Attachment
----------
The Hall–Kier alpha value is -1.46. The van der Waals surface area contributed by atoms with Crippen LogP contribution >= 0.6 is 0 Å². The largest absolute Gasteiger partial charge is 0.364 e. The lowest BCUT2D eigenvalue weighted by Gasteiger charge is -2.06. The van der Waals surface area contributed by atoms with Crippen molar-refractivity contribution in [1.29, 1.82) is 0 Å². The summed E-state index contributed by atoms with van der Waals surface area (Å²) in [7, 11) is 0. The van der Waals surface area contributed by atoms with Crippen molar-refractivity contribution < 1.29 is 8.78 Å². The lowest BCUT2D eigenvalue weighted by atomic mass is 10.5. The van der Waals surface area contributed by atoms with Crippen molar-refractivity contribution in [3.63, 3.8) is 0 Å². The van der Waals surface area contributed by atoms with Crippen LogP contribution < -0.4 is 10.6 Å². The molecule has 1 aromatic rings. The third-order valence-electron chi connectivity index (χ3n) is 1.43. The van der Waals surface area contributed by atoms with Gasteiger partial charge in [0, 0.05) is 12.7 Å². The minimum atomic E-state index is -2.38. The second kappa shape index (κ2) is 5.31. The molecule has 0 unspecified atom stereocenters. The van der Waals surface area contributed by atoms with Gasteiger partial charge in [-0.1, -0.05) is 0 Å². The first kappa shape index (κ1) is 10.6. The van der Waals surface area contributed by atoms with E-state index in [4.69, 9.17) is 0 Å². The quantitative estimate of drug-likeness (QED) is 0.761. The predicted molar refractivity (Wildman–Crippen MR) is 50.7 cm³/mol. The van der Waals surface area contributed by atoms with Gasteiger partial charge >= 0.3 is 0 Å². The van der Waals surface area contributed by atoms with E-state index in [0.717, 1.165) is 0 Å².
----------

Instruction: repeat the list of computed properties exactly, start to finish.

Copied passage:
The Hall–Kier alpha value is -1.46. The van der Waals surface area contributed by atoms with Crippen LogP contribution >= 0.6 is 0 Å². The largest absolute Gasteiger partial charge is 0.364 e. The lowest BCUT2D eigenvalue weighted by Gasteiger charge is -2.06. The van der Waals surface area contributed by atoms with Crippen molar-refractivity contribution in [1.29, 1.82) is 0 Å². The summed E-state index contributed by atoms with van der Waals surface area (Å²) in [7, 11) is 0. The van der Waals surface area contributed by atoms with Crippen molar-refractivity contribution < 1.29 is 8.78 Å². The lowest BCUT2D eigenvalue weighted by atomic mass is 10.5. The van der Waals surface area contributed by atoms with Crippen molar-refractivity contribution in [3.63, 3.8) is 0 Å². The van der Waals surface area contributed by atoms with Crippen LogP contribution < -0.4 is 10.6 Å². The molecule has 1 aromatic rings. The third-order valence-electron chi connectivity index (χ3n) is 1.43. The van der Waals surface area contributed by atoms with Gasteiger partial charge in [0, 0.05) is 12.7 Å². The minimum atomic E-state index is -2.38. The second kappa shape index (κ2) is 5.31. The molecule has 0 unspecified atom stereocenters. The van der Waals surface area contributed by atoms with Gasteiger partial charge in [-0.1, -0.05) is 0 Å². The first kappa shape index (κ1) is 10.6. The van der Waals surface area contributed by atoms with E-state index in [4.69, 9.17) is 0 Å². The quantitative estimate of drug-likeness (QED) is 0.761. The predicted molar refractivity (Wildman–Crippen MR) is 50.7 cm³/mol. The van der Waals surface area contributed by atoms with Gasteiger partial charge >= 0.3 is 0 Å². The van der Waals surface area contributed by atoms with E-state index in [0.717, 1.165) is 0 Å².